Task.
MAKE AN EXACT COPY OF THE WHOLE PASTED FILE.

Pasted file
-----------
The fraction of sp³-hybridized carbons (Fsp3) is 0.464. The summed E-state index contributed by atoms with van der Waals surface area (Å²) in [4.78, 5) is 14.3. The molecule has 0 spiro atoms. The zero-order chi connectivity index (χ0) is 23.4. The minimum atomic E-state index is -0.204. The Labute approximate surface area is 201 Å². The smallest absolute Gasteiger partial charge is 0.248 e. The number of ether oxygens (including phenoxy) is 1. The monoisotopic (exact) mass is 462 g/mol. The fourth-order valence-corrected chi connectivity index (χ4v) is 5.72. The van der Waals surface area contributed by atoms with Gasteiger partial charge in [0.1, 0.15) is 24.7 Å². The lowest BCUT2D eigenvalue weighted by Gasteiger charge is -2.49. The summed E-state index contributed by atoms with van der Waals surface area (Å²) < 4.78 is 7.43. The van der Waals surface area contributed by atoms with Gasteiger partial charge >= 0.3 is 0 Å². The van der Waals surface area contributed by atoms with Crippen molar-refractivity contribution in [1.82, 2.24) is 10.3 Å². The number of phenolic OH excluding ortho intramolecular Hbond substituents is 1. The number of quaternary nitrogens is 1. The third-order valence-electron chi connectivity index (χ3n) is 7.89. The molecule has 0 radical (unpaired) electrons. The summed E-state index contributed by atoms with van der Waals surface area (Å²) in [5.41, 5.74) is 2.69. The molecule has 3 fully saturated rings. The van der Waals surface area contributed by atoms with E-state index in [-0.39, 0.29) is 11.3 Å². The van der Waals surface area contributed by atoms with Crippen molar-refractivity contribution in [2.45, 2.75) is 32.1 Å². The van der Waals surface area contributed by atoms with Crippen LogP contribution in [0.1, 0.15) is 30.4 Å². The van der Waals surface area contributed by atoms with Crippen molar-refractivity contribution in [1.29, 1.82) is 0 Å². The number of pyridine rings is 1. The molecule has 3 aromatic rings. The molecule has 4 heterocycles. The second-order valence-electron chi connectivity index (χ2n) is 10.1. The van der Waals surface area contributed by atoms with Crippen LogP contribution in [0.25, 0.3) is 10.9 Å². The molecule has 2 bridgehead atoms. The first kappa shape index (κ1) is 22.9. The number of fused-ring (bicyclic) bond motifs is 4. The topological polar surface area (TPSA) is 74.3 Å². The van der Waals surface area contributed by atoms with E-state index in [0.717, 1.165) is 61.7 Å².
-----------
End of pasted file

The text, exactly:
The fraction of sp³-hybridized carbons (Fsp3) is 0.464. The summed E-state index contributed by atoms with van der Waals surface area (Å²) in [4.78, 5) is 14.3. The molecule has 0 spiro atoms. The zero-order chi connectivity index (χ0) is 23.4. The minimum atomic E-state index is -0.204. The Labute approximate surface area is 201 Å². The smallest absolute Gasteiger partial charge is 0.248 e. The number of ether oxygens (including phenoxy) is 1. The monoisotopic (exact) mass is 462 g/mol. The fourth-order valence-corrected chi connectivity index (χ4v) is 5.72. The van der Waals surface area contributed by atoms with Gasteiger partial charge in [0.1, 0.15) is 24.7 Å². The lowest BCUT2D eigenvalue weighted by Gasteiger charge is -2.49. The summed E-state index contributed by atoms with van der Waals surface area (Å²) < 4.78 is 7.43. The van der Waals surface area contributed by atoms with Gasteiger partial charge >= 0.3 is 0 Å². The van der Waals surface area contributed by atoms with Crippen molar-refractivity contribution in [1.82, 2.24) is 10.3 Å². The number of phenolic OH excluding ortho intramolecular Hbond substituents is 1. The number of quaternary nitrogens is 1. The third-order valence-electron chi connectivity index (χ3n) is 7.89. The molecule has 0 radical (unpaired) electrons. The summed E-state index contributed by atoms with van der Waals surface area (Å²) in [5.41, 5.74) is 2.69. The molecule has 3 fully saturated rings. The van der Waals surface area contributed by atoms with E-state index in [-0.39, 0.29) is 11.3 Å². The van der Waals surface area contributed by atoms with Crippen molar-refractivity contribution in [2.45, 2.75) is 32.1 Å². The van der Waals surface area contributed by atoms with Crippen LogP contribution in [0.1, 0.15) is 30.4 Å². The van der Waals surface area contributed by atoms with Crippen molar-refractivity contribution in [1.29, 1.82) is 0 Å². The number of pyridine rings is 1. The molecule has 3 aromatic rings. The molecule has 4 heterocycles. The second-order valence-electron chi connectivity index (χ2n) is 10.1. The van der Waals surface area contributed by atoms with Crippen LogP contribution in [0.25, 0.3) is 10.9 Å². The molecule has 2 bridgehead atoms. The first kappa shape index (κ1) is 22.9. The number of fused-ring (bicyclic) bond motifs is 4. The topological polar surface area (TPSA) is 74.3 Å². The van der Waals surface area contributed by atoms with E-state index in [0.717, 1.165) is 61.7 Å².